Your Virtual Meetings Aren’t Accessible — Here’s How We Can Fix That.

By: Savvy Gupta: Lead Design Artist, Karina Novotny: Research Coordinator, Tadeusz Pforte: Data Investigator, and Ryan Whitaker: Research and Study Design

What Is at Stake?

Since the start of the COVID-19 pandemic, the shift to remote work has created setbacks for the hard of hearing community in their ability to communicate effectively in the workplace. The behavior of hearing people during online video meetings makes communication and understanding more difficult for the hard of hearing. Things like fast or unclear speech, low audio quality, not facing the camera and poor lighting make auto-captions inaccurate and lips hard to read. Our goal is to make online video conferences as accessible as possible to the hard of hearing community by tackling the problems that are within each hearing participant’s control. By focusing on the problems that are created by an individual’s behavior in an online meeting, we can alleviate some of the difficulties that the hard of hearing community faces while working remotely.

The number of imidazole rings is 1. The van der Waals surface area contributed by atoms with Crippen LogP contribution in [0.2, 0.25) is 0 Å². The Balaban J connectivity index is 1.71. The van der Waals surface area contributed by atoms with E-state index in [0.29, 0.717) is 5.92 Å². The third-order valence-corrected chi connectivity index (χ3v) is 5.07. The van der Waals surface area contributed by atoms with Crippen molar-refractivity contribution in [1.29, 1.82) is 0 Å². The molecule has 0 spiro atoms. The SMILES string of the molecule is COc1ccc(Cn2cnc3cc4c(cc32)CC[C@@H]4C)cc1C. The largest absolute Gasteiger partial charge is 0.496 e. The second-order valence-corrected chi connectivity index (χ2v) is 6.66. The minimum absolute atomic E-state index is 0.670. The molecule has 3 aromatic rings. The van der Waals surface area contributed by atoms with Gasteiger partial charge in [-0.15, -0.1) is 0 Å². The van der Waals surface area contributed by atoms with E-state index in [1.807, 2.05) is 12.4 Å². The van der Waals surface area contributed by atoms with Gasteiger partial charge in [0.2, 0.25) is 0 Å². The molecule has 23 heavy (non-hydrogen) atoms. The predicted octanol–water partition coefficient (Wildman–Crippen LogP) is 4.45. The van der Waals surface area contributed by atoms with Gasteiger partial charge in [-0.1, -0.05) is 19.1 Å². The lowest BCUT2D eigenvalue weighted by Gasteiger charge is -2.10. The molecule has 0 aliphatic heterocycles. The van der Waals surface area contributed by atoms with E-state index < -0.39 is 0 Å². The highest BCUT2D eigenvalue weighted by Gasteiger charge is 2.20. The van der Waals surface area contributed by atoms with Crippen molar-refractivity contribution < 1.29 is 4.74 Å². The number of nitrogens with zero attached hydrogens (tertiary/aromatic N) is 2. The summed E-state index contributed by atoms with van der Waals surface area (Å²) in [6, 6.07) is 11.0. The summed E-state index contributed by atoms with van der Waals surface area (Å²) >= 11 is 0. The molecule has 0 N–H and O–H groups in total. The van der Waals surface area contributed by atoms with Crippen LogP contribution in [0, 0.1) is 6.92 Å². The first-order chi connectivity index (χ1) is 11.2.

A Design for All

Our proposed solution is an online software that will alert a user anytime their video or audio quality worsens so that the user can fix their behavior to help their hard of hearing co-workers communicate effectively. Throughout our design process, we discovered that it was crucial to focus on how we can change the behavior of hearing people to help the hard of hearing rather than trying to change the behavior of the hard of hearing community. Our software can be connected to any online video platform so that the user can receive alerts throughout their meeting. The user can adjust the frequency of these alerts as they try to adjust their video and audio quality. Additionally, the user can see an after meeting summary that will give them additional information and solutions to their audio and video issues, including timestamps so that they can double check the accessibility when there were issues.